In September last, a sitting member of the GB Assembly from Baltistan, Ghulam Shehzad Aga, was barred from making a speech at a public meeting of his party in Skardu. Those on the Fourth Schedule list get their computerised national identity cards blocked, deprived of the right to travel within the country or abroad, and hence also deprived of Covid-19 vaccinations. Travel across national borders has become the main issue after the Taliban took over Kabul, especially in the Wakhan Corridor in Afghanistan which borders GB. The Wakhi community in GB has a long historical, cultural and linguistic relationship with their Wakhi kinfolk living across the border. A couple of months after the takeover of the Taliban in Afghanistan on 18 August, residents of the Wakhan valley of Afghanistan, who hailed from the Gojal valley of Hunza, crossed the border and entered the Chipurson valley of Hunza. On their arrival, they were arrested by the local police and handed over to the FIA in October 2021 under Section 14 of the Foreigners Act 1946. Later, they were allowed to live with their families in Gojal by the FIA.
The recent wave of grabbing lands from the local communities by the civil government and the administration in nexus with elite capitalists has rendered local people more vulnerable to exploitation.
In one incident, 100,000 kanals of barren land in Sakwar, Gilgit became a source of dispute between the government and the local community, according to the latter, which claimed that the government was trying to illegally acquire land for construction of government offices, including a police training school and police colony. Headed by Naib Khan, the community staged a protest and sit-in in Sakwar against this usurpation of land in September. Similar cases were witnessed in Chilmish Das, Thakdas, Maqpoondas, Napur, Barmas, Kot Mohallah, Nayee Koee, and other parts of GB. The opposition parties in GB lodged protests on many occasions, but the issue has not been resolved.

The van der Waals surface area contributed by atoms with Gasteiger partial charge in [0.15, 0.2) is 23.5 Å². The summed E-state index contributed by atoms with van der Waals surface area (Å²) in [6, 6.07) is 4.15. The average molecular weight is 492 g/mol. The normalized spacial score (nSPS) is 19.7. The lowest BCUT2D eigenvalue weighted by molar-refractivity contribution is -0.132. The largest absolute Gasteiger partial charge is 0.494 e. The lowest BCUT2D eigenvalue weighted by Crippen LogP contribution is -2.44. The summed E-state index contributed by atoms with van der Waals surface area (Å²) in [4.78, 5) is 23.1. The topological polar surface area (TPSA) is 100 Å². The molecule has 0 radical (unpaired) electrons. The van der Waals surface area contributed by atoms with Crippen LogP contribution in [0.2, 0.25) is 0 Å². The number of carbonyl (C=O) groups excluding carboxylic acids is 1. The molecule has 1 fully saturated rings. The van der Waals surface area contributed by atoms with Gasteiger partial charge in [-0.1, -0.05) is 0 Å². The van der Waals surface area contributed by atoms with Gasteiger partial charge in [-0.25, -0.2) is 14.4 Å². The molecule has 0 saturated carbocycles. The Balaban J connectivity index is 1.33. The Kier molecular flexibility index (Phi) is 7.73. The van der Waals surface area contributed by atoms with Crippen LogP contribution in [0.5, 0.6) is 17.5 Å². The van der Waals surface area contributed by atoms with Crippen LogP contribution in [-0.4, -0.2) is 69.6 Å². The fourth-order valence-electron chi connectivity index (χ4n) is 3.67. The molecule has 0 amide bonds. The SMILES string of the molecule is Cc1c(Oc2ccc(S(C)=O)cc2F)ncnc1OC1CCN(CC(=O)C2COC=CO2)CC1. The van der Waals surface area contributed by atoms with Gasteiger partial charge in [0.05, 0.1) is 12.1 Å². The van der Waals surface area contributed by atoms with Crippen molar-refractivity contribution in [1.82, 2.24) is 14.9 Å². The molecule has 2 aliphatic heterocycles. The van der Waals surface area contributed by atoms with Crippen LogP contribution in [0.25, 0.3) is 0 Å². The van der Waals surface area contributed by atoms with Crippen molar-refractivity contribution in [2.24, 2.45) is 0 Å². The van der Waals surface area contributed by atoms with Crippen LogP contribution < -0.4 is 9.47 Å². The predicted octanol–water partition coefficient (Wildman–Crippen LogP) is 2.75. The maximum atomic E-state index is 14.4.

A clash occurred between the people of village Nomal and security forces over Chilmish Das (barren land between Gilgit and village Nomal). The people of GB were concerned about the exploitation of natural resources and land by the government and big investors. The establishment of the tourist resort Luxus Hunza at Attabad lake by Daniyal Lashari, from 2019 to 2021, created consternation among local communities as it is with the connivance of government machinery that such a huge infrastructure was allowed to be built in an ecologically fragile area.
According to experts, the area has witnessed the heaviest snowfall in the last half century due to climate change. Moreover, despite continuous natural disasters every year, the incidence of which has increased since 2010, internally displaced persons affected by previous disasters, including the Attabad disaster of 2010, continue to live in dismal conditions. On 18 May, a glacier lake outburst flood in Shishper caused an emergency in Hassan Abad, Hunza. Protective walls and land were hit and damaged by the flood. It also affected a portion of the Karakoram Highway in Hassan Abad. A similar incident occurred in Naltar valley on 6 July, causing damage to water irrigation channels, crops and forests. Four people were reported missing and found dead, and many were displaced.
(R C Ganjoo is a senior journalist and columnist having more than 30 years experience of covering issues concerning national security, particularly Kashmir. He has worked with several prominent media groups and his articles have been published in many national and international publications.)